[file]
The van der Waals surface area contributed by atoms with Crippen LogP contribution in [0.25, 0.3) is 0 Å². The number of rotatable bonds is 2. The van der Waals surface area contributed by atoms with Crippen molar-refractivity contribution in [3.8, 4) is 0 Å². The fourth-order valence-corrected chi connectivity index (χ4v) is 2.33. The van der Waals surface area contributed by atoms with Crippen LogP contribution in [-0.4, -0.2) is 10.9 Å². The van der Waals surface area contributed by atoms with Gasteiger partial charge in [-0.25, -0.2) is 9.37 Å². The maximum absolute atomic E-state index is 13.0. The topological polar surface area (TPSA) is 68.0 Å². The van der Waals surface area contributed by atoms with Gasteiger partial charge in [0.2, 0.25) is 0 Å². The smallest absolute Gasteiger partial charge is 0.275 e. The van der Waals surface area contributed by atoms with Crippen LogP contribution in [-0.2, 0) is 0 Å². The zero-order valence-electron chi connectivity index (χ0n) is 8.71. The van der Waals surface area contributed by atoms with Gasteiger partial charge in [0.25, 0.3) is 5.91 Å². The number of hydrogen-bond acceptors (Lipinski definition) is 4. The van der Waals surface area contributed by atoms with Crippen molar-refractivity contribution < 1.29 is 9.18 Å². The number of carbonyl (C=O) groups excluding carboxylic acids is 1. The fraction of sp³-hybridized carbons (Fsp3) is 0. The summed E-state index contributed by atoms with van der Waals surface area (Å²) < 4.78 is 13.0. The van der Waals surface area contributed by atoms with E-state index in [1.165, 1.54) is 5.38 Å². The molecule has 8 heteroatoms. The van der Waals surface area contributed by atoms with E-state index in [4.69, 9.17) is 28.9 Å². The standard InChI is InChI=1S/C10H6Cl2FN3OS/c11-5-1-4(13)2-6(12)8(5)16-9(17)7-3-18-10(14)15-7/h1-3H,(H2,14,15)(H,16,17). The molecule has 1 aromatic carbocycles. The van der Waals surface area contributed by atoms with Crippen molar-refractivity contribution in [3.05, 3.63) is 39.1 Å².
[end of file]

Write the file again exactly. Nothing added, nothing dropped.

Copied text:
The van der Waals surface area contributed by atoms with Crippen LogP contribution in [0.25, 0.3) is 0 Å². The number of rotatable bonds is 2. The van der Waals surface area contributed by atoms with Crippen molar-refractivity contribution in [3.8, 4) is 0 Å². The fourth-order valence-corrected chi connectivity index (χ4v) is 2.33. The van der Waals surface area contributed by atoms with Crippen LogP contribution in [-0.4, -0.2) is 10.9 Å². The van der Waals surface area contributed by atoms with Gasteiger partial charge in [-0.25, -0.2) is 9.37 Å². The maximum absolute atomic E-state index is 13.0. The topological polar surface area (TPSA) is 68.0 Å². The van der Waals surface area contributed by atoms with Gasteiger partial charge in [0.2, 0.25) is 0 Å². The smallest absolute Gasteiger partial charge is 0.275 e. The van der Waals surface area contributed by atoms with Crippen LogP contribution in [-0.2, 0) is 0 Å². The zero-order valence-electron chi connectivity index (χ0n) is 8.71. The van der Waals surface area contributed by atoms with Gasteiger partial charge in [0.25, 0.3) is 5.91 Å². The number of hydrogen-bond acceptors (Lipinski definition) is 4. The van der Waals surface area contributed by atoms with Crippen molar-refractivity contribution < 1.29 is 9.18 Å². The number of carbonyl (C=O) groups excluding carboxylic acids is 1. The fraction of sp³-hybridized carbons (Fsp3) is 0. The summed E-state index contributed by atoms with van der Waals surface area (Å²) < 4.78 is 13.0. The van der Waals surface area contributed by atoms with E-state index in [1.165, 1.54) is 5.38 Å². The molecule has 8 heteroatoms. The van der Waals surface area contributed by atoms with E-state index in [4.69, 9.17) is 28.9 Å². The standard InChI is InChI=1S/C10H6Cl2FN3OS/c11-5-1-4(13)2-6(12)8(5)16-9(17)7-3-18-10(14)15-7/h1-3H,(H2,14,15)(H,16,17). The molecule has 1 aromatic carbocycles. The van der Waals surface area contributed by atoms with Crippen molar-refractivity contribution in [3.05, 3.63) is 39.1 Å².